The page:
At the moment, those facing the highest risk from COVID-19 are elderly people. If your household is made up of people of different ages (kids, parents, grandparents), and family members have had to go out for work or school, it can be unnerving if someone starts to feel ill.
The Government has advice for households where one person thinks they may be infected and wants to protect vulnerable family members.
While it is basically common sense, it’s good to know that there’s something proactive you can do to lessen the risk of contagion.
Perhaps more importantly, one of the key lessons of COVID-19 is that small changes (washing hands, not shaking hands) can make a big difference and that altering our habits is the best way to prevent contagion.
So, it’s useful to have some official guidance that you can use to influence anyone who thinks that a quick rinse under the tap is good enough to keep things clean.
The Government has some guidelines on kitchen hygiene for these households:
“If you share a kitchen with a vulnerable person, avoid using it while they are present. If they can, they should take their meals back to their room to eat. If you have one, use a dishwasher to clean and dry the family’s used crockery and cutlery. If this is not possible, wash them using your usual washing up liquid and warm water and dry them thoroughly. If the vulnerable person is using their own utensils, remember to use a separate tea towel for drying these.”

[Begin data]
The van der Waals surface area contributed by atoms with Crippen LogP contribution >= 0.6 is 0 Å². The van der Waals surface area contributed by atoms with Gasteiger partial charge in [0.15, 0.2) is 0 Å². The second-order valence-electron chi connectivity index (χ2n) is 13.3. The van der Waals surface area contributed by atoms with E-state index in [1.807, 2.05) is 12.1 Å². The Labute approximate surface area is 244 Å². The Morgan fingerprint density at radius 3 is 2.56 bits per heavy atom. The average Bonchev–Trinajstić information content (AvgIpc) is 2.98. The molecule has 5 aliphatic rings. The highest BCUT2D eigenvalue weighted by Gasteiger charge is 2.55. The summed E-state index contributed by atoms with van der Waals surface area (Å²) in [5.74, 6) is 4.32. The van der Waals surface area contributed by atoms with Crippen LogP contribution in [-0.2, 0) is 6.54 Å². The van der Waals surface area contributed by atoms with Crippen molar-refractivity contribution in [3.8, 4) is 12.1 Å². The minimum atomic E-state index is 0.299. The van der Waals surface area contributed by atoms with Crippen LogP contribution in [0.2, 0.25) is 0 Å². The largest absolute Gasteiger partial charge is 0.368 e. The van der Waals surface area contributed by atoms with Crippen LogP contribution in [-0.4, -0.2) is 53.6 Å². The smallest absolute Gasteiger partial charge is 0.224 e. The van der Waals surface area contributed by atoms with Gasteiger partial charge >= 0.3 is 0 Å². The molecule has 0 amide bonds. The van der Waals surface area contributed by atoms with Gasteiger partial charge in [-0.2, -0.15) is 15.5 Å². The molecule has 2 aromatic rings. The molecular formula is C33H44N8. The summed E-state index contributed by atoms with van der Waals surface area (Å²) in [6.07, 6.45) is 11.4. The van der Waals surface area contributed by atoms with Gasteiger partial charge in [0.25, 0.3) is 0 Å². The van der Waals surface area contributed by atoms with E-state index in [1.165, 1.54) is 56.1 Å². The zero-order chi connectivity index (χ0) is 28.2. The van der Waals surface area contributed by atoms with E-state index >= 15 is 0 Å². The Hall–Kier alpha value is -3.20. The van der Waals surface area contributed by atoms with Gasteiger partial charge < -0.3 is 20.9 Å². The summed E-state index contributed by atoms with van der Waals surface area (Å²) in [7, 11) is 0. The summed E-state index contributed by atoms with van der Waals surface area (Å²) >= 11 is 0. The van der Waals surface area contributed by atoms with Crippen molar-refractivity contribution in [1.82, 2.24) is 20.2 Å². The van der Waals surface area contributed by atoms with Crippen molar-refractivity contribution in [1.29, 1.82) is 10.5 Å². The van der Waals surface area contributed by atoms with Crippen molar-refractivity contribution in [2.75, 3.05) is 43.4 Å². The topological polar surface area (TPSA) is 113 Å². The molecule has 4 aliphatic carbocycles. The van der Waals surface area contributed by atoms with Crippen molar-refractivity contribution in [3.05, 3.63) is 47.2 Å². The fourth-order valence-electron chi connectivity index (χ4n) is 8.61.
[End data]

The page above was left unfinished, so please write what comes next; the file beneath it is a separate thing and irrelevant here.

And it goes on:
There are also guidelines for cleaning in non-healthcare related settings. This is good advice to follow at home. There’s specific information on how to deal with clothes-washing if you think a member of your household may be infected:
“Use the warmest water setting and dry items completely. Dirty laundry that has been in contact with an unwell person can be washed with other people’s items. Do not shake dirty laundry. This minimises the possibility of dispersing the virus through the air. Clean and disinfect anything used for transporting laundry with your usual products.”
In addition, in its stay at home guidance for people who think they may be infected, there is further information on how to deal with laundry:
“If you do not have a washing machine, wait a further 72 hours after your 7-day (for individual isolation) or 14-day isolation period (for households) has ended when you can then take the laundry to a public launderette.”
The Government recommends using a steam cleaner on upholstery and bedding that may have come into contact with an infected person. If you don’t have one, Amazon has a good selection of steam cleaners.
Older people are sometimes reluctant to use dishwashers and washing machines, out of concern for the expense. They often choose shorter cycles and lower heat settings to save money on electricity bills. This is not good practice right now. If you have elderly friends or relatives you’re concerned about, here’s some information you can pass on that may encourage them to use their appliances.
Modern washing machines can take longer to complete a wash cycle. This doesn’t mean they’re wasting electricity. In order to conserve water, they use less of it and spend more time soaking and agitating the wash to get it clean. This actually makes them much more efficient than older machines.
Your dishwasher is much more efficient at washing dishes than you are! It will get them significantly cleaner and use less water in doing so. If there are concerns about using power to do the washing up, remind them that the same applies to heating the water for washing up by hand.
Now is not a great time to find that your appliance is on the blink. To make sure they’re on top form, take some time to clean and maintain them. Have a look at our guides on how to maintain your washing machine, how to maintain your dishwasher and how to load it properly.